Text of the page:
Burroughs' 1920 crystal set was tuned-in to the "Composite City," an auditive mosaic, a combination of the cultural klatch of Tangier (an arguably neutral zone of complete international intrigue) and the scattered array of correspondence and fragments compressed into service as the manuscript for Naked Lunch. The Islamic din is heard in "flutes of Ramadan" while the "riot yipes and the slamming steel shutters of commerce" are those of a jihad, derived from a little Broadway musical "number called the Jihad Jitters":

Start is we hear riot noises in the distance. Ever hear it? It's terrific. [...] You wouldn't believe such noises could result from humans, all sorts of strange yips. Then the sound of shop shutters slamming down. Then the vocal comes on.[7]

Schlupp returns as jihad through a mapping of orientalist alterity onto the alter idem of Burroughs' dyadic sexual identification: "if someone starts inundating an area with Identical Replicas, everyone knows what is going on. The other citizens are subject to declare a "Schluppit" (wholesale massacre of all identifiable replicas)" (1959:164). The uniform saturation of difference in radio's Composite City is experienced as a complete environment of noise and exemplified by the white noise of radio static, i.e., all possible frequencies at once, the routes through the publicness of the market pathologized and channeled into a rampaging broadcast.

Burroughs experienced this concretely in the noise of the languages foreign to him in Tangier. One day two friends and he were in the city:

Walking ahead of us was a middle-aged Arab couple, obviously poor country people down from the mountains. And one turned to the other and said, "WHAT ARE YOU GOING TO DO?" We all heard it. Perhaps the Arab words just happened to sound like that. Perhaps it was a case of consensual scanning. (1985a:54-55) 

Another friend sought friendship in foreignness through tuning in into interpolation on the radio:

I had a friend who went "mad" in Tangier. He was scanning out personal messages from Arab broadcasts. This is the more subjective phenomenon of personal scanning patterns. I say "more" rather than pose the either/or subjective/objective alternative, since all phenomena are both subjective and objective. He was, after all, listening to radio broadcasts. (1985a:55)

In this way we can ask whether the static on the three radios was nothing but a live feed of the city which housed his room and, in turn, whether the same could be said of all radio broadcasts. For Burroughs, the Composite City local broadcast hallucinated yage-like the entire world as a place "where all human potentials are spread out in a vast silent market" (1959:106).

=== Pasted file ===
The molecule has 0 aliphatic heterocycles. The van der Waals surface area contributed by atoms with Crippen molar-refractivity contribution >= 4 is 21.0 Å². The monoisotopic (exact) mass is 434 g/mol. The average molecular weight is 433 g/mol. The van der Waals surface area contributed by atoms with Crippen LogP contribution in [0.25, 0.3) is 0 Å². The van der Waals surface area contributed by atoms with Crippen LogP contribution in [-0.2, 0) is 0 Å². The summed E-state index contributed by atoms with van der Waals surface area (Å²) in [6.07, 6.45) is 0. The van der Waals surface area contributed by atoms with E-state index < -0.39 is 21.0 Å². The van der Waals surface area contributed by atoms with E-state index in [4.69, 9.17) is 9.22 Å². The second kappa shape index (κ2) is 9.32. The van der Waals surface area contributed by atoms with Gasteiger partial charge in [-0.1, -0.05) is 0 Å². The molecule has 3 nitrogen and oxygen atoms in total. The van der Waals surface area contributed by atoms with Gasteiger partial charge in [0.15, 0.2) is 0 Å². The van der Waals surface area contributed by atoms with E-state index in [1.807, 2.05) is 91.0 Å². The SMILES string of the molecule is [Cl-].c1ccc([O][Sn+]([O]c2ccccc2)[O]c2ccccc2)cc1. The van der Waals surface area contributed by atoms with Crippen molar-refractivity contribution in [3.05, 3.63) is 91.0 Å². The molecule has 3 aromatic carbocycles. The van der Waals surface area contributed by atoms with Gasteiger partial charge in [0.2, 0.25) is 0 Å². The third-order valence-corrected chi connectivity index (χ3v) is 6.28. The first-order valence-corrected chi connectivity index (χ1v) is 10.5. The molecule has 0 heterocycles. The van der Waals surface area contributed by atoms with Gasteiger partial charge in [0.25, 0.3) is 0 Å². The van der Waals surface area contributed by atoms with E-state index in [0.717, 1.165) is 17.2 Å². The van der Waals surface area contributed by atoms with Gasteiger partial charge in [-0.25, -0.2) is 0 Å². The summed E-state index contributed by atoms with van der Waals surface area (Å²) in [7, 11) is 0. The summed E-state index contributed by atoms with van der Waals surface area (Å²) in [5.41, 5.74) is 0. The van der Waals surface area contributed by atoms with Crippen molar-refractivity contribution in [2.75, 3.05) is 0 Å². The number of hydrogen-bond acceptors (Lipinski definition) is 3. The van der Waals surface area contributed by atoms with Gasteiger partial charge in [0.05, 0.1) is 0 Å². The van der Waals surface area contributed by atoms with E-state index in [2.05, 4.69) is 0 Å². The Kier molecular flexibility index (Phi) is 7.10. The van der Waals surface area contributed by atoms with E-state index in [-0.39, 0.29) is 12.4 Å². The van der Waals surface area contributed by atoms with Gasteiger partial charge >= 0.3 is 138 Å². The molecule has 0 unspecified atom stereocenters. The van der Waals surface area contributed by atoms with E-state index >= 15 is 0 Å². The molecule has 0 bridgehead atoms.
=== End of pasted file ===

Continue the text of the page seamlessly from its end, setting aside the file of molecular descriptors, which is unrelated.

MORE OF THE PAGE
Two-Way Radio 

The Composite City was also the myriad of fragments from correspondence and other sources held together as material for the manuscript to Naked Lunch. Many of these letters were trans-Atlantic letters to Ginsberg in which he would write down his "routines," the performative means through which Burroughs generated his ideas. Once, because Ginsberg hadn't written back in a long time, Burroughs became very distressed. His love for Ginsberg could go without the body but he needed someone to listen who understood him completely, so he could reproduce this understanding in himself through autoingestion. This had long been the case and, as Ginsberg said,

Bill became more and more demanding that there be some kind of mental schlupp. It had gone beyond the point of being humorous and playful. It seemed that Bill was demanding it for real. Bill wanted a relationship where there were no holds barred; to achieve an ultimate telepathic union of souls. (in Miles 1993:66)

Burroughs pleaded with the absent Ginsberg: 

I have to have receiver for routine. If there is no one there to receive it, routine turns back on me like homeless curse and tears me apart, grows more and more insane (literal growth like cancer) and impossible, and fragmentary like berserk pin-ball machine and I am screaming: Stop it! Stop it![8]

He also needed Ginsberg because there was a danger in becoming the type of solitary sender that was later described in Naked Lunch. 

A telepathic sender has to send all the time. He can never receive, because if he receives that means someone else has feelings of his own could louse up his continuity. The sender has to send all the time, but he can't ever recharge himself by contact. Sooner or later he's got no feelings to send. You can't have feelings alone. (1959:163)